Dystonia occurs in at least 38% patients with Parkinson’s disease (PD), Reference Jankovic and Tintner1 and it involves many body regions, especially the foot. Foot dystonia causing pain and deficits in foot posture increases walking difficulties and falling risks in PD. Botulinum neurotoxin (BoNT) injection was shown to have reduced the pain and severity of lower limb dystonia. Reference Rieu, Degos and Castelnovo2 A recent study of foot dystonia revealed improved gait velocity in PD after BoNT treatment. Reference Gupta, Tucker, Koblar, Visvanathan and Cameron3 However, BoNT’s effects on gait and foot pressure were still unclear. Thus, our aim was to investigate its impacts on gait and foot pressure in PD with foot dystonia.
Six PD patients with foot dystonia, causing pain and difficulty in walking, were recruited into the study. Diagnosis of PD was performed according to the Movement Disorders Society (MDS) diagnostic criteria by at least two neurologists skilled in movement disorders. The study was approved by the ethics committee of Ruijin Hospital, Shanghai Jiaotong University School of Medicine. All participants provided written informed consents. Inclusion criteria were age in the range of 18–80 years, bilateral or unilateral foot dystonia (inversion, plantar, and toe flexion) inducing walking difficulties for at least 1 h per day with duration ≥1 year, failing to respond to common pharmacotherapy for dystonia, no change in the antiparkinsonian treatment for at least 3 months prior to and during the study, no other associated organic or psychiatric disorders, and no history of treatment with BoNT injection or lower limb surgery. Exclusion criteria included atypical parkinsonian syndromes, foot dystonia associated with dopaminergic drugs, contraindication to BoNT injection, dementia, and rheumatoid arthritis patients.
Foot postures of six patients were presented as plantar and toe flexion with/without inversion. Six lower limbs muscles were chosen according to the form of foot dystonia: tibialis posterior (TP), gastrocnemius medialis (GM), flexor digitorum longus (FDL), flexor digitorum brevis (FDB), flexor hallucis longus (FHL), and flexor hallucis brevis (FHB). Electromyographic stimulation was used to guide injection. The injection doses were as follows: TP 50–70U, GM 30–50U, FDL 40–50U, FDB 10–20U, FHL 40–50U, and FHB 10–20U. Onabotulinum toxin A was diluted with 2.0 ml of 0.9% saline to obtain a concentration of 50.0 U/ml.
Demographic and clinical features, including Uniﬁed Parkinson’s Disease Rating Scale-III (UPDRS-III), Hoehn–Yahr (H-Y) Scale, L-dopa equivalent daily dose (LEDD), Hamilton Anxiety (HAMA) and Depression Scale-17 (HAMD-17), 39-item Parkinson’s disease Questionnaire (PDQ-39), and Mini-mental State Examination (MMSE) were acquired at baseline. Dystonia severity and pain were measured by Burke–Fahn–Marsden Dystonia Rating Scale (BFMDRS) and visual analog scale (VAS). Timed Up and Go (TUG) and Berg Balance Test (BBT) were used to measure gait and balance function. Three-dimensional gait analysis system Vicon (Vicon T40 10 cameras, UK) and Footscan® platform system (Rsscan 3D plate 2m, Italy) were used to analyze the gait spatiotemporal parameters and foot pressure during walking. Reference Kainz, Graham and Edwards4,Reference Xu, Wen and Huang5 Measurements were performed at baseline, 1 month, and 3 months after BoNT-A injections, respectively. All assessments were performed on medication with stable antiparkinsonian treatment for at least 3 months prior to and during the study.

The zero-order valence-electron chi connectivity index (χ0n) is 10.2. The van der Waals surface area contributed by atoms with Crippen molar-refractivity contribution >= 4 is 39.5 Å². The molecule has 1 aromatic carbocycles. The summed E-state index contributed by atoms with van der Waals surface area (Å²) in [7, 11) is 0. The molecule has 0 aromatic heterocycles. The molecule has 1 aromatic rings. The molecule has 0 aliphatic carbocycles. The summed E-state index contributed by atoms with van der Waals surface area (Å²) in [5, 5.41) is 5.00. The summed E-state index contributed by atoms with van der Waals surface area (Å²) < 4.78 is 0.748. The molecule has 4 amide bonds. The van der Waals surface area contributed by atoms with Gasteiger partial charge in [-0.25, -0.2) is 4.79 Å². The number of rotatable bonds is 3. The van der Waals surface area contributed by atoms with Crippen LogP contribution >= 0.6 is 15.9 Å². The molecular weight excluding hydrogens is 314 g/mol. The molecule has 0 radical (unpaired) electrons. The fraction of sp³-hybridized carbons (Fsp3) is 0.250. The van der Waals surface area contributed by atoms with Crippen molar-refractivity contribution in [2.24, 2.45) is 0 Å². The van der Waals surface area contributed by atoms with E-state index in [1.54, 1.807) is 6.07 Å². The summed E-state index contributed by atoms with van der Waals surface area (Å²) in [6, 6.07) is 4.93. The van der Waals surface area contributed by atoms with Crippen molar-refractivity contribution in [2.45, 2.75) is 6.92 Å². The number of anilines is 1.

Statistical analysis was performed using SPSS Statistics 21.0 software. The normal distribution of data was examined by the Kolmogorov–Smirnov test. Analysis of variance of repeated measurement was used for normally distributed data, while generalized linear model was used for nonparametric analysis with Bonferroni multiple corrections. p < 0.05 were considered statistically significant.
Demographic and clinical features were listed in Supplementary Table 1. BoNT-A injection significantly decreased the BFMDRS scores (total score: 1 month vs. baseline, p = 0.001; 3 months vs. baseline, p = 0.002, and movement score: 1 month vs. baseline, p = 0.026; 3 months vs. baseline, p = 0.027) and pain associated with dystonia (1 month vs. baseline, p = 0.023; 3 months vs. baseline, p = 0.024) (Table 1 and Figure 1A and B). No local or distant side effects were reported by patients.
VAS = visual analog scale; BFMDRS = Burke–Fahn–Marsden Dystonia Rating Scale; TUG = Timed Up and Go; BBT = Berg Balance Test; Toe 1 = Hallux; Meta = metatarsal.
* p < 0.05.
† Non-normal distribution.
BoNT-A injection did not show significant effect on the gait (stride length: 1 month vs. baseline, p = 0.786; 3 months vs. baseline, p = 0.893, and gait velocity: 1 month vs. baseline, p = 0.380; 3 months vs. baseline, p = 0.300, Table 1), but the modification of the foot axis (Figure 1C) showed that the plantar center of pressure (COP) trajectory was shifted medially during walking after the injection. Comparisons between baseline and 1 month after BoNT-A treatment (Table 1 and Figure 1D and E) showed significant reduction in foot pressures at Toe 1 (p = 0.012) and Midfoot (p = 0.011) of the dystonic foot, and significant changes were consistently found at 3 months (Toe 1, p = 0.028; Midfoot, p = 0.018).